Transformation Procedure

Methods were developed for transferring DNA into fungal cells and to select the transformed cells that have taken up this DNA. In the prototype experiment done in Edward Tatum's laboratory, wild type DNA was introduced into an inositol-requiring mutant

Figure 9.1 Neurospora crassa growing on a sugarcane factory-waste dump. The genes encoding pink-orange color have been used as a visual reporter system in gene-silencing experiments. (Photo: courtesy of P. Maruthi Mohan.) (See color insert following page 140.)

(auxotroph) of Neurospora crassa. The use of an auxotrophic mutant as the recipient allowed the rare, inositol-independent cells (prototroph) to be directly selected on minimal media lacking the nutritional supplement. However, the prototrophic selection method has the disadvantage that the nutritional mutation has to be introduced into the recipient (host) strain by a prior sexual cross. This time-consuming difficulty is overcome by the use of a dominant selectable marker (Hynes, 1996), for example, the mutant p-tubulin gene (BmF), which confers resistance to the fungicide benomyl, or the hygromycin resistance gene (hph) which allows transformants to be selected even in the wild-type background. The DNA-treated conidia are plated on media that contains benomyl or hygromycin on which the untransformed cells cannot grow, allowing the transformed colonies to be selected.

The entry of DNA into cells is facilitated by removal of the cell wall. The cell wall can be removed by treating cells with a commercial mixture of p, 1-3 glucanase and chitinase enzymes (Novozyme) obtained from a soil fungus, Trichoderma viride (see Davis, 2000). The protoplasts (spheroplasts), freed from the constraint of the rigid cell wall, become round and are prone to bursting in a hypertonic environment and, therefore, need to be osmotically stabilized to regenerate a mycelial culture. Because the commercial preparations of the lytic enzymes vary from batch to batch, the protoplasting method yields variable results; it was therefore replaced by the electroporation or the particle bombardment methods for introducing DNA. In the now commonly used electroporation method, conidia are placed in a solution of DNA and subjected to strong electric pulses to facilitate the entry of DNA into the cell, presumably by transiently opening holes in the membrane.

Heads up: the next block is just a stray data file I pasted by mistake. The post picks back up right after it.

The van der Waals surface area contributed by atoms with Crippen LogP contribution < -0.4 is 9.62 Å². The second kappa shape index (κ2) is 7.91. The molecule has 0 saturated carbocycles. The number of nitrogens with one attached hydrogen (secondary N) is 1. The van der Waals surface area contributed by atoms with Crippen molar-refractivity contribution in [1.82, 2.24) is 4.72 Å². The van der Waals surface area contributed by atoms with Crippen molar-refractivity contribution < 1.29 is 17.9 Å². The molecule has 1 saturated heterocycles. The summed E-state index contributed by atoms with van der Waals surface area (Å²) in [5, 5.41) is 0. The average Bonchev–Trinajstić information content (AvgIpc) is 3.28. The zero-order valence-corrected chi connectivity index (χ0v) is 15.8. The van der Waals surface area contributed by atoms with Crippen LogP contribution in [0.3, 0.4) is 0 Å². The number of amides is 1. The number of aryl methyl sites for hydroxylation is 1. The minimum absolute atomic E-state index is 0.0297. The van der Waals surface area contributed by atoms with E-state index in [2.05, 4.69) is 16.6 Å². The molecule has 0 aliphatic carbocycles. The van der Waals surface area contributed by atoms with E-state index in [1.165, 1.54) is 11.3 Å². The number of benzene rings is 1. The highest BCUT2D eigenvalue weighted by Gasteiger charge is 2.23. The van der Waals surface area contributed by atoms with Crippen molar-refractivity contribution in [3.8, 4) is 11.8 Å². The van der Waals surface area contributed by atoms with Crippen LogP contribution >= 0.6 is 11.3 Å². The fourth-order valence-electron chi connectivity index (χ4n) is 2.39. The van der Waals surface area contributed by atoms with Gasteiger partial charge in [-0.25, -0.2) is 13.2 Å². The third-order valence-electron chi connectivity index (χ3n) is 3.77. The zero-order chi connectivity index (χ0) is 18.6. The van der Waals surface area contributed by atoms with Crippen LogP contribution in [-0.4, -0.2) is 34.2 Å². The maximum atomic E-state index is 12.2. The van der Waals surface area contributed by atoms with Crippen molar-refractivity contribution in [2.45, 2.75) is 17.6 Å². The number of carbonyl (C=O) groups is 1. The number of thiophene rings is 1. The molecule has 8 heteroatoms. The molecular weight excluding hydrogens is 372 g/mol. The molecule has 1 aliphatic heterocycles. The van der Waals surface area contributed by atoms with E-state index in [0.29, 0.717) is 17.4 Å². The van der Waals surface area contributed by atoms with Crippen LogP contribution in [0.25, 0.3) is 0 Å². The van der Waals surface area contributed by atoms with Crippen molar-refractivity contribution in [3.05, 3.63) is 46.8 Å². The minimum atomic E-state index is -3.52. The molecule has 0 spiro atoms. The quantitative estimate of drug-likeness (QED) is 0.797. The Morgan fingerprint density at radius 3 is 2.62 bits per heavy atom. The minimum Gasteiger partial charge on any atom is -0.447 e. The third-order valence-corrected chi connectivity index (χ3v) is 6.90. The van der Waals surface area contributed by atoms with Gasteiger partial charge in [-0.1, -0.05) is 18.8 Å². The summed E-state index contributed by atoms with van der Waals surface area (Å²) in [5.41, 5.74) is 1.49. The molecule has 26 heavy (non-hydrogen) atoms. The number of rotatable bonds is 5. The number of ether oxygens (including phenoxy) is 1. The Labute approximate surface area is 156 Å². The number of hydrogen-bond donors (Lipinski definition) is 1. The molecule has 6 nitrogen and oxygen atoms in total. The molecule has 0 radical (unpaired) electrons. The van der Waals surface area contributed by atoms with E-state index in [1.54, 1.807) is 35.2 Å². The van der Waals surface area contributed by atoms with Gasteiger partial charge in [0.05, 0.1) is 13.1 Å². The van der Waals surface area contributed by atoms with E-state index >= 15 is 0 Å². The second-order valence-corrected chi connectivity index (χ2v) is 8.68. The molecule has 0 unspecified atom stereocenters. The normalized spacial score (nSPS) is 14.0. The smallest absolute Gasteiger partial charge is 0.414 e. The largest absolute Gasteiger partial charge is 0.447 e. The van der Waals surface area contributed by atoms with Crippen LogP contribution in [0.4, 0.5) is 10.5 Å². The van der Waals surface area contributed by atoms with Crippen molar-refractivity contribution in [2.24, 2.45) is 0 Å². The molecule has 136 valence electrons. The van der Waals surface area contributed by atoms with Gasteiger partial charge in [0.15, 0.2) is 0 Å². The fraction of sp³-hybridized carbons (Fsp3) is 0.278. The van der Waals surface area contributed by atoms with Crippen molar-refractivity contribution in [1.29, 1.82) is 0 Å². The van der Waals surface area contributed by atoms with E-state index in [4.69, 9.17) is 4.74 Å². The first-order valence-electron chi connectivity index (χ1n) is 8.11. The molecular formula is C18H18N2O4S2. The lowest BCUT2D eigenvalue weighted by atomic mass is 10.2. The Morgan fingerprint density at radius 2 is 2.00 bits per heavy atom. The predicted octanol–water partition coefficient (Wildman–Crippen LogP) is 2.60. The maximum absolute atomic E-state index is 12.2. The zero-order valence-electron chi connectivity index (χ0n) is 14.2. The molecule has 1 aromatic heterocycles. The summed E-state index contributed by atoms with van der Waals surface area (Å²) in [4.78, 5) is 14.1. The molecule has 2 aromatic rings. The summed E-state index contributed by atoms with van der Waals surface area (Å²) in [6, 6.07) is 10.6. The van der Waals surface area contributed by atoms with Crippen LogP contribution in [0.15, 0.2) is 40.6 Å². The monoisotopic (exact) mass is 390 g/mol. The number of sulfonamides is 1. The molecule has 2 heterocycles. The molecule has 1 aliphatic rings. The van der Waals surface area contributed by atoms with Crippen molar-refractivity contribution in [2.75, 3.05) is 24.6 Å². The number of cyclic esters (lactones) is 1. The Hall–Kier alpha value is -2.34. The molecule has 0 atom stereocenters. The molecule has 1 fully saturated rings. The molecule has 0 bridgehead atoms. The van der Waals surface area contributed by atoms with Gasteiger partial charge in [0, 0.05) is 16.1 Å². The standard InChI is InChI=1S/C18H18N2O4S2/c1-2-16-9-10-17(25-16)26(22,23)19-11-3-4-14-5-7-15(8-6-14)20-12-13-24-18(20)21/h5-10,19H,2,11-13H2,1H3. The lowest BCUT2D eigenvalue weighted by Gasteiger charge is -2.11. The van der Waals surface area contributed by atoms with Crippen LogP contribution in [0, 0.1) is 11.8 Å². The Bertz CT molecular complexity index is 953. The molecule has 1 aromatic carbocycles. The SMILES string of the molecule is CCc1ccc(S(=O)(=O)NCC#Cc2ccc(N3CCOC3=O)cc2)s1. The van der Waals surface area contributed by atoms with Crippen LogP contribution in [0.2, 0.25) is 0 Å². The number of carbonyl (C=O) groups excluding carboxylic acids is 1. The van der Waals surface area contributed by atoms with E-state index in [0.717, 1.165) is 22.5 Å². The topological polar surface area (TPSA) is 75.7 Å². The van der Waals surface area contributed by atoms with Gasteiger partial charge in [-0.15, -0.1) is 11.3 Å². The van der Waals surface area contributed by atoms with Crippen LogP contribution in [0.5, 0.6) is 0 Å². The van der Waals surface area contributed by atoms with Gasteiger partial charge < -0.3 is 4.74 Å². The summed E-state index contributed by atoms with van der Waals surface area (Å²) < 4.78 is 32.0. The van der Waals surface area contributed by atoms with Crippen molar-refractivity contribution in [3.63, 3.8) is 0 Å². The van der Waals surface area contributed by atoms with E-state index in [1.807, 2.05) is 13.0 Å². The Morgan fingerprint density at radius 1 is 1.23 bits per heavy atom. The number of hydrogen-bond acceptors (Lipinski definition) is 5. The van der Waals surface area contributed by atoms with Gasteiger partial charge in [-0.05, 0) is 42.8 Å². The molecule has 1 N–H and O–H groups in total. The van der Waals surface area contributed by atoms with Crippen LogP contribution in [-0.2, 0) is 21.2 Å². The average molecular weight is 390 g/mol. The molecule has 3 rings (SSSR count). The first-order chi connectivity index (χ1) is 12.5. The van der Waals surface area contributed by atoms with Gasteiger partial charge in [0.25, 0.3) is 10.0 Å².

In practice, the DNA to be used for transformation is cut into fragments by DNA-cutting enzymes called restriction enzymes. A fragment is joined into a small circular DNA

molecule called a plasmid (vector) containing a point (restriction site) for joining the foreign DNA, one of which will have the gene of interest. The vector DNA selected is one that contains a selectable marker and regulatory sequences necessary for the expression of the transgene. The ligated, recircularized DNA fragment containing the gene of interest is introduced into the fungal cell (generally conidia) by transformation. Typically, 1 to 20 jag of DNA per 107 cells in 50 jl of a pH 7.5 buffer containing 1M sorbitol or polyethylene glycol 4000 and 50 mM of CaCl2 are incubated before plating the conidia on selective agar media to select the rare, specific colonies of transformed cells. The transformation frequency is about 1 to 20 per microgram of DNA. The specific fragment of DNA from a single chosen transformed colony can be reisolated (cloned) by taking advantage of the fact that it is now tagged with DNA sequences of the transformation vector.

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